Cut university enrolment by 30%, expand colleges, CEO-commissioned report urges
University of Saskatchewan professor cites short-term thinking by schools, policy-makers
Canada would be better off if universities admitted 30 per cent fewer students every year and the college and polytechnical system got more of a focus, a report commissioned by the Canadian Council for Chief Executives says.
The report, written by Ken Coates, a professor at the School of Public Policy at the University of Saskatchewan, looks at the imbalances inherent in Canada's education system and concludes that neither students nor the economy are well-served by the status quo.
Coates says short-term thinking by schools and policy-makers is just as much to blame as a bias against so-called "blue collar" jobs by families and young people.
Put together, the result is that the current glut of ill-trained university graduates is being flooded into an economy that by and large has no use and no demand for them.
"Canada could dramatically improve the quality of university education by cutting enrolment as much as 25 to 30 per cent while maintaining budgets at roughly the same level."
Colleges deserve more
That's a significant cut by any measure. But Coates's recommendations don't merely consist of blocking access to people and giving them no other options. Rather, he's a fan of technical schools and thinks they should be the beneficiaries of a major government push.
"Canada's superb and growing polytechnics system gets it," he says. "Its administrators and educators work closely with employers, focus on career-ready programs, and adapt quickly to new technologies and changing workplace requirements."
"Young adults and families should lessen their preoccupation with a university education and be far more open to the opportunities provided by colleges and polytechnic institutes," Coates says.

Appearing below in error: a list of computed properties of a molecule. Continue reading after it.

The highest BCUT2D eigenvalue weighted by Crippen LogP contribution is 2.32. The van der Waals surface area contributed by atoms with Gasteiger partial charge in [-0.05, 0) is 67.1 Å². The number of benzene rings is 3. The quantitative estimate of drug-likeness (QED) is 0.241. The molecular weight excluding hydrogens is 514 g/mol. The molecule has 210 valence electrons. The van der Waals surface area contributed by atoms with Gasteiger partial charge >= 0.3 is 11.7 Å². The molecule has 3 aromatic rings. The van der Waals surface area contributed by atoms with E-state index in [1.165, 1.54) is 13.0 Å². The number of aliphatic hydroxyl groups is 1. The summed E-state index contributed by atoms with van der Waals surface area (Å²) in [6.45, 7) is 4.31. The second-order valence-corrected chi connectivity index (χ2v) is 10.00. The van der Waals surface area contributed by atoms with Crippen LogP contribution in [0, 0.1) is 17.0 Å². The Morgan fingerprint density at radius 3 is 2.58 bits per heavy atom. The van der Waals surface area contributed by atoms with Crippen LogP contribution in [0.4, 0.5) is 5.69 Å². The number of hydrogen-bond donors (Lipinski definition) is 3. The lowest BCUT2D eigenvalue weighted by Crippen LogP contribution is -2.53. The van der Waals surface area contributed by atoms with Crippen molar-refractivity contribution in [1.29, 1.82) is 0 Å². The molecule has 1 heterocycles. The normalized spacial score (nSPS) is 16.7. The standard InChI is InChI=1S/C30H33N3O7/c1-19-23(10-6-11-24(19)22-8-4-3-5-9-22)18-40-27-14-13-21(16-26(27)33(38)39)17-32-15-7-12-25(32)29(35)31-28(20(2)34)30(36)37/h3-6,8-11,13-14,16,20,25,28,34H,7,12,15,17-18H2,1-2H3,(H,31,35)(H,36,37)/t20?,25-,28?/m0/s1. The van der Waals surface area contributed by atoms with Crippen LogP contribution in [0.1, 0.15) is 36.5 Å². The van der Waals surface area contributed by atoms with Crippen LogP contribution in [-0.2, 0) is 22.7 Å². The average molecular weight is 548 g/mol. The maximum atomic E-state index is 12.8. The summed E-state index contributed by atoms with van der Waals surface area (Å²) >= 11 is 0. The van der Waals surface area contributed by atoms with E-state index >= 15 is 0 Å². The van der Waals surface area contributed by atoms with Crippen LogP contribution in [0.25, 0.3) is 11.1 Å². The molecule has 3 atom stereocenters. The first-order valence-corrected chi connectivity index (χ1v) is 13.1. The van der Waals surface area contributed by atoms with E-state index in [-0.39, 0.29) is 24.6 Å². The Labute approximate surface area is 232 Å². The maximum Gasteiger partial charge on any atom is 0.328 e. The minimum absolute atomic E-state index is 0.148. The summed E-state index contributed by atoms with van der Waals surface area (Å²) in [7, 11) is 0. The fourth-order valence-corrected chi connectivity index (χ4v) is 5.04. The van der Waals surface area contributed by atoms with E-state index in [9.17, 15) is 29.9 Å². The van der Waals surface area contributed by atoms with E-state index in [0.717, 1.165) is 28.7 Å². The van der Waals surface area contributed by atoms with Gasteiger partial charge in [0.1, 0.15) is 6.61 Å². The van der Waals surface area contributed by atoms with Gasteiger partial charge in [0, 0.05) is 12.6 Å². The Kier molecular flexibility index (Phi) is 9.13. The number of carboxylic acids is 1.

Most parents and young adults have a bias toward universities over colleges, harkening back to a time when university degrees were more rare and the key to unlocking higher earnings potential. A lowering of standards over the decades has watered down the value of that degree, however, even as the costs and prevalence of it has skyrocketed.
"Parents, it seems, do not particularly want their children to be plumbers or radiation therapists, and continue to be optimistic — overly so — about the economic prospects for university graduates in general," he says.
Governments also blamed
Governments are just as much to blame, he says, because of a focus on what he calls "bums in chairs" which has led to more universities being created, larger class sizes basically across the board "and often reducing educational quality in the process," he says.
Governments do a terrible job of picking winners and losers in the economy, he says, even in job markets where governments essentially control the supply and demand — such as teaching and nursing.
"Every marginally talented student in the country can get into a college, and most can get into a university, even though many are ill-suited or unprepared for the experience," Coates says.
"Canada needs to shift away from this open-access approach — based on the idea that everyone 'deserves' a degree, or at least the chance to try to earn one — to one that is based on achievement, motivation and compatibility with national needs."
Coates says colleges deserve more attention precisely because they do such an excellent job of matching training with real-world employment needs and potential. But "so long as the economy was capable of absorbing large numbers of generalists, allowing universities to claim a huge income premium for their graduates, there was little or no need for universities to re-appraise their own program priorities."
He does not, however, let students off the hook for their perceived job prospects, noting that by and large, "the current generation of young people is defined by a sense of entitlement and an expectation that their lives will somehow unfold along a predetermined and positive trajectory."